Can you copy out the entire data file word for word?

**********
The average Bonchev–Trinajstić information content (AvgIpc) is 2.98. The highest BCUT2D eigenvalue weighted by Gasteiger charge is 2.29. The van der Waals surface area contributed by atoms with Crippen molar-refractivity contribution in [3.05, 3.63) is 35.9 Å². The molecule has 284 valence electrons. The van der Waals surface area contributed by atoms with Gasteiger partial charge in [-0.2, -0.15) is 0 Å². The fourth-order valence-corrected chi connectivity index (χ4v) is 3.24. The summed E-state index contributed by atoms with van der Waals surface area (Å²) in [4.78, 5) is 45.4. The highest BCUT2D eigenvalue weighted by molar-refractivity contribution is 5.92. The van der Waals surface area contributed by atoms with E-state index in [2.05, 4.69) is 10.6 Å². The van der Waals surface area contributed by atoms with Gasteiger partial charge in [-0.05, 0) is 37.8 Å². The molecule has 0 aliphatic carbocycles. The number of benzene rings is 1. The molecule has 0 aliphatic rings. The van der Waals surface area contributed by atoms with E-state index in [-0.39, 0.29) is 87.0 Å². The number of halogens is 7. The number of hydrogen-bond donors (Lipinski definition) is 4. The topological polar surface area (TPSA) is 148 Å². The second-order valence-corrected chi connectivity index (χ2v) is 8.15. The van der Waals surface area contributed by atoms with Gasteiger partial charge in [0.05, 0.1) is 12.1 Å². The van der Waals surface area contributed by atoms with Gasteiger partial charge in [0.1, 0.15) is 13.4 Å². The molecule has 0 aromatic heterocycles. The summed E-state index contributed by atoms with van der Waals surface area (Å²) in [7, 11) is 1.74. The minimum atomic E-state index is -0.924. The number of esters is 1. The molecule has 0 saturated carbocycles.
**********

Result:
The average Bonchev–Trinajstić information content (AvgIpc) is 2.98. The highest BCUT2D eigenvalue weighted by Gasteiger charge is 2.29. The van der Waals surface area contributed by atoms with Crippen molar-refractivity contribution in [3.05, 3.63) is 35.9 Å². The molecule has 284 valence electrons. The van der Waals surface area contributed by atoms with Gasteiger partial charge in [-0.2, -0.15) is 0 Å². The fourth-order valence-corrected chi connectivity index (χ4v) is 3.24. The summed E-state index contributed by atoms with van der Waals surface area (Å²) in [4.78, 5) is 45.4. The highest BCUT2D eigenvalue weighted by molar-refractivity contribution is 5.92. The van der Waals surface area contributed by atoms with E-state index in [2.05, 4.69) is 10.6 Å². The van der Waals surface area contributed by atoms with Gasteiger partial charge in [-0.05, 0) is 37.8 Å². The molecule has 0 aliphatic carbocycles. The number of benzene rings is 1. The molecule has 0 aliphatic rings. The van der Waals surface area contributed by atoms with E-state index in [-0.39, 0.29) is 87.0 Å². The number of halogens is 7. The number of hydrogen-bond donors (Lipinski definition) is 4. The topological polar surface area (TPSA) is 148 Å². The second-order valence-corrected chi connectivity index (χ2v) is 8.15. The van der Waals surface area contributed by atoms with Gasteiger partial charge in [0.05, 0.1) is 12.1 Å². The van der Waals surface area contributed by atoms with Gasteiger partial charge in [0.1, 0.15) is 13.4 Å². The molecule has 0 aromatic heterocycles. The summed E-state index contributed by atoms with van der Waals surface area (Å²) in [7, 11) is 1.74. The minimum atomic E-state index is -0.924. The number of esters is 1. The molecule has 0 saturated carbocycles.